Zipping Files on Linux: The Many Variations and How to Use Them
Some of us have been zipping files on Unix and Linux systems for many decades — to save some disk space and package files together for archiving. Even so, there are some interesting variations on zipping that not all of us have tried. So, in this post, we’re going to look at standard zipping and unzipping as well as some other interesting zipping options.
The basic zip command
First, let’s look at the basic zip command. It uses what is essentially the same compression algorithm as gzip, but there are a couple important differences. For one thing, the gzip command is used only for compressing a single file where zip can both compress files and join them together into an archive. For another, the gzip command zips “in place”. In other words, it leaves a compressed file — not the original file alongside the compressed copy. Here's an example of gzip at work:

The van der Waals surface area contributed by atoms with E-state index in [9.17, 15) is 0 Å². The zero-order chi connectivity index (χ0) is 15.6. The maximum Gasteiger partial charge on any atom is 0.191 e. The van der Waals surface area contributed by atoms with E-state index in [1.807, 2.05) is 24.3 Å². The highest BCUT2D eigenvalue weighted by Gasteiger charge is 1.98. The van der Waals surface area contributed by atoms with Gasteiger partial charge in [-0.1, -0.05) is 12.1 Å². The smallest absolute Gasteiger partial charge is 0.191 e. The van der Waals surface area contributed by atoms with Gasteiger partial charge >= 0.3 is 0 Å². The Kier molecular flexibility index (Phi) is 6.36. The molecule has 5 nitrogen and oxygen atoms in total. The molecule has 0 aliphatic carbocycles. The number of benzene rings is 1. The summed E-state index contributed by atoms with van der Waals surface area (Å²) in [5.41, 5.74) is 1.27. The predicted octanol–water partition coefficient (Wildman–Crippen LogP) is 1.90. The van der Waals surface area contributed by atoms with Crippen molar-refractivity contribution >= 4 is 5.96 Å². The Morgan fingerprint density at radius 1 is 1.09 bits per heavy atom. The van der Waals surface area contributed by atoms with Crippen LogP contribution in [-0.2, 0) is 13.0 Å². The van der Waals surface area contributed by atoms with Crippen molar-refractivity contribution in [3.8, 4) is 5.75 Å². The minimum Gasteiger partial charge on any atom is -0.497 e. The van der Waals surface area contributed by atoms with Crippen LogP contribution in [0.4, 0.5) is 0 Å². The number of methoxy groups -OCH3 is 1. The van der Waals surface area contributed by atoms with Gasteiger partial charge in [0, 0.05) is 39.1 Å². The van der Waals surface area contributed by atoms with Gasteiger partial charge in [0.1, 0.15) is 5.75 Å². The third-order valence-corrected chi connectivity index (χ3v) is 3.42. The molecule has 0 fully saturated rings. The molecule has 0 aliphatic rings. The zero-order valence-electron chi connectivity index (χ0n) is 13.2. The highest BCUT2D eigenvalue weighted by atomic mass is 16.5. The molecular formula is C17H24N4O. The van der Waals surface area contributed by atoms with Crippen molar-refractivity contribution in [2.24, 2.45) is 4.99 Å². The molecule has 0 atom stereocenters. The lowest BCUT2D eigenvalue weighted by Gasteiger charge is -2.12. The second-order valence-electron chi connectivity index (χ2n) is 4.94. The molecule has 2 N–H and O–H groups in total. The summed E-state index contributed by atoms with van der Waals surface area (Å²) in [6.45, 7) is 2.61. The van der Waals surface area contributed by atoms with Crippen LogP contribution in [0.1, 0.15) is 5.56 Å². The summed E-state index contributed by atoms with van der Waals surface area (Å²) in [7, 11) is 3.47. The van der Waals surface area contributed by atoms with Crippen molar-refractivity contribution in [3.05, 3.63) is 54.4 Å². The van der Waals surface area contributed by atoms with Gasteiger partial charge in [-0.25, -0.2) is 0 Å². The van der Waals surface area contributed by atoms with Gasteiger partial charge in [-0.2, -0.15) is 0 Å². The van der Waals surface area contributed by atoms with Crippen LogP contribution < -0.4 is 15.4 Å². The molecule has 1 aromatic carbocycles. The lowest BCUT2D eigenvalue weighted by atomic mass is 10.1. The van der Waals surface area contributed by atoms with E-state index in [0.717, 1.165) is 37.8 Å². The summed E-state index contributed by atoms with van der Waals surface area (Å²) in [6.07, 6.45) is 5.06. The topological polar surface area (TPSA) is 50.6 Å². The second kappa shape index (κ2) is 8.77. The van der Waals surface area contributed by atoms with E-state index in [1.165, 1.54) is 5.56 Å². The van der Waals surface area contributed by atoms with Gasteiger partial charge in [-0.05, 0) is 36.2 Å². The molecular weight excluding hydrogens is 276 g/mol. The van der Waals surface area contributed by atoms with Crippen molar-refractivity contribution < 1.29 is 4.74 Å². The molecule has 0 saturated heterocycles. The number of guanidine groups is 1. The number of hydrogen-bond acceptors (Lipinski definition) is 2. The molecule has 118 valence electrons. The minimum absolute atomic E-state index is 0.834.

$ gzip onefile $ ls -l -rw-rw-r-- 1 shs shs 10514 Jan 15 13:13 onefile.gz
And here's zip. Notice how this command requires that a name be provided for the zipped archive where gzip simply uses the original file name and adds the .gz extension.
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